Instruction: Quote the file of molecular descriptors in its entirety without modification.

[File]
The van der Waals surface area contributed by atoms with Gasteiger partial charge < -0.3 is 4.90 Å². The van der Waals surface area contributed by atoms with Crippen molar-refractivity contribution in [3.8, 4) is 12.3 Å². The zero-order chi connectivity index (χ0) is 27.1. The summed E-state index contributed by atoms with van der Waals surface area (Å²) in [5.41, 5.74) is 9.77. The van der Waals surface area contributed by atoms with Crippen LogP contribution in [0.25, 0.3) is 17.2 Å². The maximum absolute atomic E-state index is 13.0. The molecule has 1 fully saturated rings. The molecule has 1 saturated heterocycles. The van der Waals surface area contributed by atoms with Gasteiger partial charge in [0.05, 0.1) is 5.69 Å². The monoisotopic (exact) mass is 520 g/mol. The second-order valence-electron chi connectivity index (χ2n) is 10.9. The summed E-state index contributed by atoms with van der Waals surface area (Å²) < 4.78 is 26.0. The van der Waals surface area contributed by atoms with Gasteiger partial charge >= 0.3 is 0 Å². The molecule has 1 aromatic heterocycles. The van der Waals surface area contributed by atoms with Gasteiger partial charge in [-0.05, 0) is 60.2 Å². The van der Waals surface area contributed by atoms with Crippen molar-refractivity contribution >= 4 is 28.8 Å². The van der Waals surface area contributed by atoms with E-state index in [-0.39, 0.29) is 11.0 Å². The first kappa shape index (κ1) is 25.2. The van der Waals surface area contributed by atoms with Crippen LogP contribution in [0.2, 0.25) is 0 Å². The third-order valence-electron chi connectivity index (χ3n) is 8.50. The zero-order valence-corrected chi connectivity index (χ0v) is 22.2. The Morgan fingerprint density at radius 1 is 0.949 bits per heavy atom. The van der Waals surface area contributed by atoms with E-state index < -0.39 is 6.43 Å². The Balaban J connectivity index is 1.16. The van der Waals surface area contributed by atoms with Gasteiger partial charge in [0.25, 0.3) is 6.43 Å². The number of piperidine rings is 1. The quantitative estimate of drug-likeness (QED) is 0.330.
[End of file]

The van der Waals surface area contributed by atoms with Gasteiger partial charge < -0.3 is 4.90 Å². The van der Waals surface area contributed by atoms with Crippen molar-refractivity contribution in [3.8, 4) is 12.3 Å². The zero-order chi connectivity index (χ0) is 27.1. The summed E-state index contributed by atoms with van der Waals surface area (Å²) in [5.41, 5.74) is 9.77. The van der Waals surface area contributed by atoms with Crippen LogP contribution in [0.25, 0.3) is 17.2 Å². The maximum absolute atomic E-state index is 13.0. The molecule has 1 fully saturated rings. The molecule has 1 saturated heterocycles. The van der Waals surface area contributed by atoms with Gasteiger partial charge in [0.05, 0.1) is 5.69 Å². The monoisotopic (exact) mass is 520 g/mol. The second-order valence-electron chi connectivity index (χ2n) is 10.9. The summed E-state index contributed by atoms with van der Waals surface area (Å²) < 4.78 is 26.0. The van der Waals surface area contributed by atoms with Gasteiger partial charge >= 0.3 is 0 Å². The molecule has 1 aromatic heterocycles. The van der Waals surface area contributed by atoms with Gasteiger partial charge in [-0.05, 0) is 60.2 Å². The van der Waals surface area contributed by atoms with Crippen molar-refractivity contribution >= 4 is 28.8 Å². The van der Waals surface area contributed by atoms with E-state index in [-0.39, 0.29) is 11.0 Å². The first kappa shape index (κ1) is 25.2. The van der Waals surface area contributed by atoms with Crippen LogP contribution in [0.2, 0.25) is 0 Å². The third-order valence-electron chi connectivity index (χ3n) is 8.50. The zero-order valence-corrected chi connectivity index (χ0v) is 22.2. The Morgan fingerprint density at radius 1 is 0.949 bits per heavy atom. The van der Waals surface area contributed by atoms with E-state index < -0.39 is 6.43 Å². The Balaban J connectivity index is 1.16. The van der Waals surface area contributed by atoms with Gasteiger partial charge in [0.25, 0.3) is 6.43 Å². The number of piperidine rings is 1. The quantitative estimate of drug-likeness (QED) is 0.330.